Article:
Thankfully, some in the law enforcement community have begun to challenge the reliability of drug-sniffing dogs. In 2012 two Nevada Highway Patrol (NHP) K-9 officers filed a lawsuit claiming that the drug dogs used by the Las Vegas Metropolitan Police Department and the NHP had been trained to respond to their handlers’ cues which led to illegal searches and the seizure of millions of dollars from motorists. The outcome of the case is still pending.

What can you do if you’ve been pulled over for a legitimate traffic stop and the cop wants to release the hounds on you? First, state clearly that you do not consent to any searches. If you are asked to exit your vehicle, do so but lock the doors and don’t give your keys to the officer. State your objection to the use of the dog.

Most of the time, the dog will have to be brought to the scene. While you wait, ask if you are being detained and if you are free to leave. Keep asking. The police cannot detain you indefinitely. If the delay extends beyond the time it takes to run your plates and write up the citation, the use of the dog becomes constitutionally suspect. The key is to assert your rights throughout the stop. It may not prevent a search of your vehicle, but it may protect you down the road and lead to a better outcome in the courtroom.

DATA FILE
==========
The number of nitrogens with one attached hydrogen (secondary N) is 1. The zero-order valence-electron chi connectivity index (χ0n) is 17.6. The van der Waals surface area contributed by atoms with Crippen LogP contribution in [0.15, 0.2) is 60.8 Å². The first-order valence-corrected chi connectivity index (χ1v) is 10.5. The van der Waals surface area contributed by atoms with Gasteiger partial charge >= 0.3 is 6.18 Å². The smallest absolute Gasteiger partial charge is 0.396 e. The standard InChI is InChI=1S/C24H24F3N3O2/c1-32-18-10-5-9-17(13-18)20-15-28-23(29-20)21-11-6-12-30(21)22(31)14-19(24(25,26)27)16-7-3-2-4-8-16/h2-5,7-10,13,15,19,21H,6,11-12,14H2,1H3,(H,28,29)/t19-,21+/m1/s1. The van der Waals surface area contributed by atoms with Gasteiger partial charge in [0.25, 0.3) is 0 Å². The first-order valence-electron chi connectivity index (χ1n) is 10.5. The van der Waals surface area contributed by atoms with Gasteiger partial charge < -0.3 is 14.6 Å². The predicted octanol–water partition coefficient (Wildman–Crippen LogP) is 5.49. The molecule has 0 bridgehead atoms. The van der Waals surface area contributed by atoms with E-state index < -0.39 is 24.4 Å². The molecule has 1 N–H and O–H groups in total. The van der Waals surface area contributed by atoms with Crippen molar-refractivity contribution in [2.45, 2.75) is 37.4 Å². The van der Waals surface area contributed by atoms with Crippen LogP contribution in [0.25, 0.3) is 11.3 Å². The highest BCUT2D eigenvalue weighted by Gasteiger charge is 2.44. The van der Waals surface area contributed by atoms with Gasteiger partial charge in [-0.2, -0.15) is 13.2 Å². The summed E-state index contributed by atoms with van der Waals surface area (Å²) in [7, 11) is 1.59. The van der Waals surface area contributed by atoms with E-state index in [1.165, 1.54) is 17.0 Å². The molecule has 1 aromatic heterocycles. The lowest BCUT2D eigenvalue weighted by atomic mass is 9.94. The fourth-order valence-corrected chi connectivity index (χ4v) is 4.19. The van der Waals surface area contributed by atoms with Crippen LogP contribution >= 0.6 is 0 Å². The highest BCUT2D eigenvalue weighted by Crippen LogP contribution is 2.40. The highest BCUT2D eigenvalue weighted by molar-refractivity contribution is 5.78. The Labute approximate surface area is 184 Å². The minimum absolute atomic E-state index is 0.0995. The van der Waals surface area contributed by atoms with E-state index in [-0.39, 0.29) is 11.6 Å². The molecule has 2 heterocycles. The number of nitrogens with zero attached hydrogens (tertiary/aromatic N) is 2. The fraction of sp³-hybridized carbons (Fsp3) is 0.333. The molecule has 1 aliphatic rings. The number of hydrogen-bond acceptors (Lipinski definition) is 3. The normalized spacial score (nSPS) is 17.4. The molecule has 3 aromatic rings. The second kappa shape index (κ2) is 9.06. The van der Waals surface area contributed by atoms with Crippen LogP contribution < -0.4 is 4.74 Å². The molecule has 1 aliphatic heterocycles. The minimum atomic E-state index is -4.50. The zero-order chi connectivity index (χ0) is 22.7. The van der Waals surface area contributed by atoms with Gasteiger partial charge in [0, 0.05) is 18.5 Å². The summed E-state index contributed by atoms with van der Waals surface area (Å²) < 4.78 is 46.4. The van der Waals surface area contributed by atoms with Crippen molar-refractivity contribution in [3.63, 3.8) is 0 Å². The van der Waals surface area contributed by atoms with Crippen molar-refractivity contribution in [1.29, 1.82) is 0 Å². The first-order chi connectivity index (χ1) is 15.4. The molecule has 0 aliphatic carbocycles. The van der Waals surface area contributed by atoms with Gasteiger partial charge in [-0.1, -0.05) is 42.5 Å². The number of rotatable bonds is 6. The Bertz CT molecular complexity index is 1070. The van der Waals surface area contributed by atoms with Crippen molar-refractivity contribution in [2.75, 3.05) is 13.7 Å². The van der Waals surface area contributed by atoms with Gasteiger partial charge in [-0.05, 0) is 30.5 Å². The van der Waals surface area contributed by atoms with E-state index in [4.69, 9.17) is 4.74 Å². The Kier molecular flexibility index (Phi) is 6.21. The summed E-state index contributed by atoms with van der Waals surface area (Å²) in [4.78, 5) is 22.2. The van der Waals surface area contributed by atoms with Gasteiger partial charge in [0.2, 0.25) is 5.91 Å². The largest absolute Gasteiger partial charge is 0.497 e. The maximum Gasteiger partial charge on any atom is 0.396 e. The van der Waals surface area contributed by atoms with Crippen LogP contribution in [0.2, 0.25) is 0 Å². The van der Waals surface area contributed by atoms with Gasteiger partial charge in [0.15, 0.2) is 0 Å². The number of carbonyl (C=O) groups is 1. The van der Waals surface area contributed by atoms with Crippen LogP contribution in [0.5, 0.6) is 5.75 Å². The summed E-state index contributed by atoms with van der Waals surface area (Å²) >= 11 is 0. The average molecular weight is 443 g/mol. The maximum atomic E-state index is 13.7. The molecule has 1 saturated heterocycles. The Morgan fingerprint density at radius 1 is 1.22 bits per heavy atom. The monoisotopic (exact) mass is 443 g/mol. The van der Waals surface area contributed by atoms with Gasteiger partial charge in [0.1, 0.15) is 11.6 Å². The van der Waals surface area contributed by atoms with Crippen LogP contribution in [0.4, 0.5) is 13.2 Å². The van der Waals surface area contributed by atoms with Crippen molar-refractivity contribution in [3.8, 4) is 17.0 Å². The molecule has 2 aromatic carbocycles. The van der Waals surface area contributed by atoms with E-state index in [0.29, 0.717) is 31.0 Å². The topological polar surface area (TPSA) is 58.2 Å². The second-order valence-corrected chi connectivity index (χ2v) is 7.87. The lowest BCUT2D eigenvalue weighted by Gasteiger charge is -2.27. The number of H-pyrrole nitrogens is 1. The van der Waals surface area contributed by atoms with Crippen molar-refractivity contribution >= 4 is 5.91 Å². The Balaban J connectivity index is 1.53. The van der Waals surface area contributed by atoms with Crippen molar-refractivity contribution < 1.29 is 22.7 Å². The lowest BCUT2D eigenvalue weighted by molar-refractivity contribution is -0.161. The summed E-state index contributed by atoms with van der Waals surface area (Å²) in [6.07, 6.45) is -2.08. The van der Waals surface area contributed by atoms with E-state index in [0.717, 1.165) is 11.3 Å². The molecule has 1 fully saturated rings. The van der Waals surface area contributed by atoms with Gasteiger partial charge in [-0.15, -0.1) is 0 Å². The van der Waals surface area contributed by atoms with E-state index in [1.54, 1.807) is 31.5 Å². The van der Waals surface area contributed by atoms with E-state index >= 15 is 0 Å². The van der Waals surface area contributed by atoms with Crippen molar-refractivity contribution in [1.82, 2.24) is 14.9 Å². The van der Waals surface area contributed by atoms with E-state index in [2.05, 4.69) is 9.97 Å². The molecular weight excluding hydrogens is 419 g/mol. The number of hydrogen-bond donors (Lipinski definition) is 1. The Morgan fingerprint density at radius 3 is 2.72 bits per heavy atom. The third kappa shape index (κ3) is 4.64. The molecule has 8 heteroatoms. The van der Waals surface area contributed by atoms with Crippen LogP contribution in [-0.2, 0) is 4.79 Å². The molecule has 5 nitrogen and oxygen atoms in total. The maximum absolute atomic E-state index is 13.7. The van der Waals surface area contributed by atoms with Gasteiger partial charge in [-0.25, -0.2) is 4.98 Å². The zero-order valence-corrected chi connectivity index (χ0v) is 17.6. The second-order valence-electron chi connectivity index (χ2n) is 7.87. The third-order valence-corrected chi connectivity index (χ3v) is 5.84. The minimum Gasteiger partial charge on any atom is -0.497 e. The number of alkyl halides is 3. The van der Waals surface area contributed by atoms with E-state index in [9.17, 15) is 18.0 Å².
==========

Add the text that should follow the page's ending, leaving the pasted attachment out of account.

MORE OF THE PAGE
NMA E-Newsletter #291: How Much Does Your State Divert Federal Highway Funding To Transit Projects?

Posted on August 10th, 2014 in , , , , , , , , , , , , , , , | Comments Off

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This week we wrap up our examination of the three equal-weighted metrics that comprise the State Fiscal Responsibility scoring in the recent NMA report, “Motorists Beware: Ranking the States That Treat You Worst.” Part 1 (Legislative Interference with Transportation Planning, #289) rated the influence of lawmakers in determining the planning and spending of funds on state transportation projects. That was followed by a review how much of state-collected fees and taxes are applied to true—roads and bridges—highway projects (How Well the States Apply Your Road-User Fees, #290). Now we add the critical third leg which will determine whether each state’s fiscal responsibility platform stands firm or wobbles under the weight of the political process.